Benedictine, mindfulness, monasteries without walls, silence, Sr. Joan Chittister, St. Benedict, The Sophia Center for Spirituality
Unlike most of those holy people we call saints, the influence of Benedict (c. 480 – c.547), whom we celebrate today, has been constant in the Western world of monasticism for over 1500 years. In fact, Benedict’s influence in the wider world of spirituality is now likely more expansive than ever before. Groups are forming and calling themselves “monasteries without walls,” living life “in the world” while following the tenets of the Benedictine rule. People are in search of a model for living that calls to mindfulness and a balanced way of being that fits into “real life” – not necessarily hidden away in a monastery. They are finding such a way with Benedict.
Twenty years ago Benedictine Sister Joan Chittister wrote a book entitled, Wisdom Distilled from the Daily: Living the Rule of St. Benedict Today. It is a simple, straightforward work on how to live every day mindfully with examples of how to balance work and rest, community and silence, and much more… examples that can relate to all of us. Sister Joan has a paragraph that sums it up quite well and is easily explicable, I think, to anyone who desires a closer relationship to God while living in any lifestyle today.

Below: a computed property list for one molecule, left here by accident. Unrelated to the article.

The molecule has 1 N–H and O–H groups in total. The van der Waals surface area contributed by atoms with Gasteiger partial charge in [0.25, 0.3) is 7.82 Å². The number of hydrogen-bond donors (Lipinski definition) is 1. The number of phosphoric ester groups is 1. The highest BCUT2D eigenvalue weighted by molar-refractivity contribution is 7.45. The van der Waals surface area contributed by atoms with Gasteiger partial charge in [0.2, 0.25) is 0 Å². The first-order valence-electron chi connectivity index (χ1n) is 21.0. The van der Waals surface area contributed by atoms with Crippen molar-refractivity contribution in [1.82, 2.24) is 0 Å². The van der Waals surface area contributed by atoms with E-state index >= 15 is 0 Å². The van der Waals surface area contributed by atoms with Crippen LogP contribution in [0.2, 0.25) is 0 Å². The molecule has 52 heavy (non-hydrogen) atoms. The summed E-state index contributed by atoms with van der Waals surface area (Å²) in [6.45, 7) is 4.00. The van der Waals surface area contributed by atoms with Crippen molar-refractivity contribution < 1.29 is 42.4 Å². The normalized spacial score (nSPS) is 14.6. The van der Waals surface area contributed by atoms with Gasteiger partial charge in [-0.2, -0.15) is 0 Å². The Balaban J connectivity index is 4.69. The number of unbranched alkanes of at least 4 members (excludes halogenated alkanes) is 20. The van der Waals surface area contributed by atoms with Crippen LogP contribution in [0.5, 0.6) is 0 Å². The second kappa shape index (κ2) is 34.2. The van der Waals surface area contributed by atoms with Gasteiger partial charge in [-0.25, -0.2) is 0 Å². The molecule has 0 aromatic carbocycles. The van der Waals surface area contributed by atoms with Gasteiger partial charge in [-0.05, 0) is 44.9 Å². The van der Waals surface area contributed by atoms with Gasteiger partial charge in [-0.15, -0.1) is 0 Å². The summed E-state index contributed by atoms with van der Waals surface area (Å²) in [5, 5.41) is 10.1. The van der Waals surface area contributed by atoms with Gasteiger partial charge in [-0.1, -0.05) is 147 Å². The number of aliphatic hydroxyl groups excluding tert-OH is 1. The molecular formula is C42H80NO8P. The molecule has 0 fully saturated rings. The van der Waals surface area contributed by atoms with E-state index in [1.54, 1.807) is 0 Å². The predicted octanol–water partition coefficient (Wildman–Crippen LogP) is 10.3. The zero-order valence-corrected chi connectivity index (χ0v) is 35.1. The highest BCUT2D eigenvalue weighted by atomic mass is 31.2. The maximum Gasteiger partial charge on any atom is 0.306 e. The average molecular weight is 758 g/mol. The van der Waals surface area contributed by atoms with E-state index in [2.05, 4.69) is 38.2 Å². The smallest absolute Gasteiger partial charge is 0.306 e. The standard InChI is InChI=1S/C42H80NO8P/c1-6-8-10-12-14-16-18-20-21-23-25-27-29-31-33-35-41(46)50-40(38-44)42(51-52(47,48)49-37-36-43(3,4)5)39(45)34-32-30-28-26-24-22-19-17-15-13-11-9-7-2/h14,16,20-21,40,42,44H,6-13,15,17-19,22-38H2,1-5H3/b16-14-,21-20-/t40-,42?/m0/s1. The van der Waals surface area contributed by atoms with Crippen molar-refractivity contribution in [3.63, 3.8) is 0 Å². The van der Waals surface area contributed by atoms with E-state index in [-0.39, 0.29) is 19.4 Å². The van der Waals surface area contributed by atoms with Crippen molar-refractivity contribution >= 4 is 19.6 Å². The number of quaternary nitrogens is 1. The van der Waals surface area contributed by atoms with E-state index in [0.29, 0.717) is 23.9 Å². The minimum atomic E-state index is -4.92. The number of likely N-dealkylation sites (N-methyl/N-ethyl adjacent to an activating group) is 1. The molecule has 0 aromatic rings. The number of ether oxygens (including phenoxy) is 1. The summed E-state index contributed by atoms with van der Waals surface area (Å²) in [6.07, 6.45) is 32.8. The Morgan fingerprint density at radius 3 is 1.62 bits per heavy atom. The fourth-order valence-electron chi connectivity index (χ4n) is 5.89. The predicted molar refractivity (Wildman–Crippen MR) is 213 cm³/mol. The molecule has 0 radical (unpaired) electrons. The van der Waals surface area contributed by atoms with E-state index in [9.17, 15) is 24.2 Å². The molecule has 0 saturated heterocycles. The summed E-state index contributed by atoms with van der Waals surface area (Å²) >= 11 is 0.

And so Benedict calls all of us to mindfulness. No life is to be so busy that there is no time to take stock of it. No day is to be so full of business that the gospel dare not intrude. No schedule is to be so tight that there is no room for reflection on whether what is being done is worth doing at all. No work should be so all-consuming that nothing else can ever get in: not my husband, not my wife, not my hobbies, not my friends, not nature, not reading, not prayer. How shall we ever put on the mind of Christ if we never take time to determine what the mind of Christ was then and is now, for me? (p. 105)
Kris Kearns said: